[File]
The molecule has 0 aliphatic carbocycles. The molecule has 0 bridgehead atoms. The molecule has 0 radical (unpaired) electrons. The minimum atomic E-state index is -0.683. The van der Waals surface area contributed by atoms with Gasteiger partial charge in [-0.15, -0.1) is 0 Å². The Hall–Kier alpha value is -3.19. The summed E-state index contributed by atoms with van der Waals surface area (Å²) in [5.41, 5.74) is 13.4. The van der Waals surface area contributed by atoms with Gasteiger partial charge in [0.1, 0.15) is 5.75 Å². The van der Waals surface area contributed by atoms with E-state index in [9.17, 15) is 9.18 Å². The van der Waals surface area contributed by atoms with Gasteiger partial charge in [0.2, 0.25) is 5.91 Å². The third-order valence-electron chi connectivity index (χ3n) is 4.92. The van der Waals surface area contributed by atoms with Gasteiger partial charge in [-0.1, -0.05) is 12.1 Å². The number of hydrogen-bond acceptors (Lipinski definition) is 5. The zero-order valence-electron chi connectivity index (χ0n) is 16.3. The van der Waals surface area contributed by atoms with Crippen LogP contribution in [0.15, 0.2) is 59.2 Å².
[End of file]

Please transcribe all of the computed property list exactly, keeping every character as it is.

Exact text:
The molecule has 0 aliphatic carbocycles. The molecule has 0 bridgehead atoms. The molecule has 0 radical (unpaired) electrons. The minimum atomic E-state index is -0.683. The van der Waals surface area contributed by atoms with Gasteiger partial charge in [-0.15, -0.1) is 0 Å². The Hall–Kier alpha value is -3.19. The summed E-state index contributed by atoms with van der Waals surface area (Å²) in [5.41, 5.74) is 13.4. The van der Waals surface area contributed by atoms with Gasteiger partial charge in [0.1, 0.15) is 5.75 Å². The van der Waals surface area contributed by atoms with E-state index in [9.17, 15) is 9.18 Å². The van der Waals surface area contributed by atoms with Gasteiger partial charge in [0.2, 0.25) is 5.91 Å². The third-order valence-electron chi connectivity index (χ3n) is 4.92. The van der Waals surface area contributed by atoms with Gasteiger partial charge in [-0.1, -0.05) is 12.1 Å². The number of hydrogen-bond acceptors (Lipinski definition) is 5. The zero-order valence-electron chi connectivity index (χ0n) is 16.3. The van der Waals surface area contributed by atoms with Crippen LogP contribution in [0.15, 0.2) is 59.2 Å².